But, if a person suffers from dementia and needs special drugs to control the dementia, they may need a probate conservatorship, not an LPS conservatorship.
- Is a probate conservatorship different from a limited conservatorship?
Yes. A limited conservatorship is a type of probate conservatorship for people who are developmentally disabled. Developmentally disabled people can usually do many things a conservatee cannot do. So, the Court limits their conservators’ powers. Read more about limited conservatorships.
- Who can file for conservatorship?
The person who wants to be a conservator can file. Others can file too, like a spouse, a relative, a state or local government agency (like the county Public Conservator/Guardian ), or any other interested person or friend. Even the person who will be the conservatee can file, but that is extremely unusual.
Before you file, find out if someone else is already planning to file a petition.
- Who can be appointed as conservator?
The law has a system for choosing the conservator. It gives preference to the person at the top of the list, then moves down:
- Adult child
- Any other person approved by the Court.
- Public Guardian
If the person closest to the top of the list does not want to be conservator, s/he can nominate someone else.
- What if no one is qualified to be conservator?
A private professional fiduciary may be appointed as conservator. Private professional fiduciaries charge fees. If the person who needs help can’t pay the fees and there is no suitable family friend or relative to serve, the Public Conservator/Guardian may be appointed.
- When should the Public Guardian be conservator?
The Court can sometimes appoint the Public Guardian as conservator. This usually happens when someone makes a referral. Referrals can be made by:
- Adult Protective Services (APS),
- A relative,
- A neighbor,
- A doctor,
- A police officer,
- The Court, or
- Another interested person.
- Can I make medical decisions for the conservatee?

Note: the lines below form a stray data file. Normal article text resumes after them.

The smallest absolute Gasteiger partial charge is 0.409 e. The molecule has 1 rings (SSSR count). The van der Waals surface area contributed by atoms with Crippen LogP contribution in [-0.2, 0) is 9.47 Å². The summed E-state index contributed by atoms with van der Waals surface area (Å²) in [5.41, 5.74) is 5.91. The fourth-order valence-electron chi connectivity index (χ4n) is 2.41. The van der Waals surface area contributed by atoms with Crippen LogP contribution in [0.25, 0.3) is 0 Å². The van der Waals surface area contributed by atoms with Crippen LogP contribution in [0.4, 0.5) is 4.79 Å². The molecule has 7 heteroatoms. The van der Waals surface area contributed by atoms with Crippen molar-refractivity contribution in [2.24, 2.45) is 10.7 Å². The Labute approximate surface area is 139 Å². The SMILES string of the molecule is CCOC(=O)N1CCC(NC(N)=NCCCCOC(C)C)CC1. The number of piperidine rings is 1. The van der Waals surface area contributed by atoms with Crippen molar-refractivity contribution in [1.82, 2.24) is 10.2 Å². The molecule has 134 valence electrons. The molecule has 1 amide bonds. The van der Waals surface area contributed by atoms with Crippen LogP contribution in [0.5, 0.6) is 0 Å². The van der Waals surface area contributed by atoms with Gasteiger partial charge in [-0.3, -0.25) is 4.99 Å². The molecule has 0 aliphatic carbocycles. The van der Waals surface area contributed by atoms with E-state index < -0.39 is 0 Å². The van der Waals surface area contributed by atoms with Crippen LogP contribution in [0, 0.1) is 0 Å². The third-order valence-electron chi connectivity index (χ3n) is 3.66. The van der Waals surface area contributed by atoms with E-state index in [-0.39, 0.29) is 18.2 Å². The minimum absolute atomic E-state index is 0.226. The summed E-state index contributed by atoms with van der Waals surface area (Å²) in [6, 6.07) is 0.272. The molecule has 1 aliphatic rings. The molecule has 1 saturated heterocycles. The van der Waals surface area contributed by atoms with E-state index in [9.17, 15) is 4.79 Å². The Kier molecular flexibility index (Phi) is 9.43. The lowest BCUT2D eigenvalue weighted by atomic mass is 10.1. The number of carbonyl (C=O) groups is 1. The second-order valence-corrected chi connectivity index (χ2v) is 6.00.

If you are a conservator of the estate only, no.
If you are a conservator of the person, you can supervise the conservatee’s routine medical care unless s/he does not want you to.
If there is a medical emergency, you can supervise the conservatee’s care even if s/he objects. If the conservatee does not want medical treatment s/he needs, you can ask the Court for the power to give informed consent for the conservatee. This lets you authorize treatment even if the conservatee refuses.
If the conservatee is clearly unable to give informed consent, because of a stroke, dementia or some other problem that makes communication with the doctor impossible, the doctor will probably fill out a declaration for you to submit to Court. If the Court approves your request, you will be able to make most medical decisions without the Court’s permission.
But, if the conservatee has dementia and needs to be in a secure long-term care or residential care facility, or needs special drugs to treat the dementia, you must ask the Court for permission to have the conservatee confined, or to administer these drugs.
To ask the Court for these special medical powers, a physician or licensed psychologist must fill out the Capacity Declaration—Conservatorship form GC-335 , which you must then file with the Court. This is a state Judicial Council form. If the conservatee’s needs change, you can always file a new petition to ask for the powers you need.
- Can I make Estate Planning decisions for the conservatee?
If you are the conservator of the estate, you control the conservatee's finances. But, the conservatee still has the power to make a Will.
The Court will let you make a Will if:
- the conservatee is too sick to make a Will or estate plans, or
- the conservatorship was established because someone was taking advantage of the conservatee or exerting undue influence on him/her.
- What does the court investigator do in conservatorship cases?
The court investigator gives neutral information about your case to the judge. The investigator will call you and set up a visit with you and the proposed conservatee. Sometimes, s/he will meet with you and the proposed conservatee more than once.
The Court wants the investigator to:
- Have a private interview with the proposed conservatee.
- Explain how the conservatorship will change his/her life.
- Explain what will happen at the hearing.
- Explain about the proposed conservatee’s right to object to the conservatorship, to have an attorney, to have a different conservator and to have a trial by jury if s/he wants it.
- If the proposed conservatee does not have the ability to understand or to give an opinion, the investigator will decide if a lawyer should be appointed to represent him/her
- Review the petitioner’s Confidential Supplemental Information form and get more information if needed
- Find out if the proposed conservatee is willing and able to come to the hearing. The investigator is allowed to look at the proposed conservatee’s confidential medical records.
- See if the proposed conservatee is able to fill out an affidavit of voter registration.
- Write a confidential report for the Court and send a copy to the conservator and the conservator’s attorney.
- Make recommendations to the judge about your case.
- For more information on the investigator’s duties, see Probate Code §1826.
- Does the court investigator stay in touch with the conservatee?